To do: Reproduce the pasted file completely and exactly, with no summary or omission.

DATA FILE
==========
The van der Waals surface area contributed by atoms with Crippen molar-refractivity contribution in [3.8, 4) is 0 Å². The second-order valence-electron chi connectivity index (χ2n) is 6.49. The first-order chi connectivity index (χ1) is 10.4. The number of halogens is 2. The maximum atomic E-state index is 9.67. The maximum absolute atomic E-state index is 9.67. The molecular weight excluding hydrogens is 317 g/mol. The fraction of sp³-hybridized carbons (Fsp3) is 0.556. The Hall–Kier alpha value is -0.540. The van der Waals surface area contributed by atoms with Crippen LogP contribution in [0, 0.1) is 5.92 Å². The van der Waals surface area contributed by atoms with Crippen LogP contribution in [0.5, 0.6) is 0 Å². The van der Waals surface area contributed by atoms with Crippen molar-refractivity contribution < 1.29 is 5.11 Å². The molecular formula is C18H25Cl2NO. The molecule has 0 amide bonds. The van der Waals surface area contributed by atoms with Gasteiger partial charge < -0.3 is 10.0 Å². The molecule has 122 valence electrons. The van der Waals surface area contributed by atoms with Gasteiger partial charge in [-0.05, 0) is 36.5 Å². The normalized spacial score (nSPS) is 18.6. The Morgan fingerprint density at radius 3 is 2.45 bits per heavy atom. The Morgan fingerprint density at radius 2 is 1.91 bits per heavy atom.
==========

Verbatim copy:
The van der Waals surface area contributed by atoms with Crippen molar-refractivity contribution in [3.8, 4) is 0 Å². The second-order valence-electron chi connectivity index (χ2n) is 6.49. The first-order chi connectivity index (χ1) is 10.4. The number of halogens is 2. The maximum atomic E-state index is 9.67. The maximum absolute atomic E-state index is 9.67. The molecular weight excluding hydrogens is 317 g/mol. The fraction of sp³-hybridized carbons (Fsp3) is 0.556. The Hall–Kier alpha value is -0.540. The van der Waals surface area contributed by atoms with Crippen LogP contribution in [0, 0.1) is 5.92 Å². The van der Waals surface area contributed by atoms with Crippen LogP contribution in [0.5, 0.6) is 0 Å². The van der Waals surface area contributed by atoms with Crippen molar-refractivity contribution < 1.29 is 5.11 Å². The molecular formula is C18H25Cl2NO. The molecule has 0 amide bonds. The van der Waals surface area contributed by atoms with Gasteiger partial charge < -0.3 is 10.0 Å². The molecule has 122 valence electrons. The van der Waals surface area contributed by atoms with Gasteiger partial charge in [-0.05, 0) is 36.5 Å². The normalized spacial score (nSPS) is 18.6. The Morgan fingerprint density at radius 3 is 2.45 bits per heavy atom. The Morgan fingerprint density at radius 2 is 1.91 bits per heavy atom.